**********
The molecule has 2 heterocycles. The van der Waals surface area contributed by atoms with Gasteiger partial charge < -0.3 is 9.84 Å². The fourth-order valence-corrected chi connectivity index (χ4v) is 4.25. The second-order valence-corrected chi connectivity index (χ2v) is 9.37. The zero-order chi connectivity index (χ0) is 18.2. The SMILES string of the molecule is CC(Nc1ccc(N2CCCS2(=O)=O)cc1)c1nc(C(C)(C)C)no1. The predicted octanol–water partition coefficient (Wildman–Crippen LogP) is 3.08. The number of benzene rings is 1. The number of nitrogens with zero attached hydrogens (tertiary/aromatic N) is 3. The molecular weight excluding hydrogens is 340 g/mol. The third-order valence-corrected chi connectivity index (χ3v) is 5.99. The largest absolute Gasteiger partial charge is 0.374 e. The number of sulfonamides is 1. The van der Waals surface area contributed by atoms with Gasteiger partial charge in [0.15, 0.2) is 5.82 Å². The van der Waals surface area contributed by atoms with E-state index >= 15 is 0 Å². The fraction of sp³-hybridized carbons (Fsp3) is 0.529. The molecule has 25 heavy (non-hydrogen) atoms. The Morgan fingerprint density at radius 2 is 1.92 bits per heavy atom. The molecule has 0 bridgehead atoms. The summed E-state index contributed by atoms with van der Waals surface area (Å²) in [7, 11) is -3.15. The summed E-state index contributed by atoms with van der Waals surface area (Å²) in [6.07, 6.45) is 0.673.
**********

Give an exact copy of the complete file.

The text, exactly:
The molecule has 2 heterocycles. The van der Waals surface area contributed by atoms with Gasteiger partial charge < -0.3 is 9.84 Å². The fourth-order valence-corrected chi connectivity index (χ4v) is 4.25. The second-order valence-corrected chi connectivity index (χ2v) is 9.37. The zero-order chi connectivity index (χ0) is 18.2. The SMILES string of the molecule is CC(Nc1ccc(N2CCCS2(=O)=O)cc1)c1nc(C(C)(C)C)no1. The predicted octanol–water partition coefficient (Wildman–Crippen LogP) is 3.08. The number of benzene rings is 1. The number of nitrogens with zero attached hydrogens (tertiary/aromatic N) is 3. The molecular weight excluding hydrogens is 340 g/mol. The third-order valence-corrected chi connectivity index (χ3v) is 5.99. The largest absolute Gasteiger partial charge is 0.374 e. The number of sulfonamides is 1. The van der Waals surface area contributed by atoms with Gasteiger partial charge in [0.15, 0.2) is 5.82 Å². The van der Waals surface area contributed by atoms with E-state index >= 15 is 0 Å². The fraction of sp³-hybridized carbons (Fsp3) is 0.529. The molecule has 25 heavy (non-hydrogen) atoms. The Morgan fingerprint density at radius 2 is 1.92 bits per heavy atom. The molecule has 0 bridgehead atoms. The summed E-state index contributed by atoms with van der Waals surface area (Å²) in [7, 11) is -3.15. The summed E-state index contributed by atoms with van der Waals surface area (Å²) in [6.07, 6.45) is 0.673.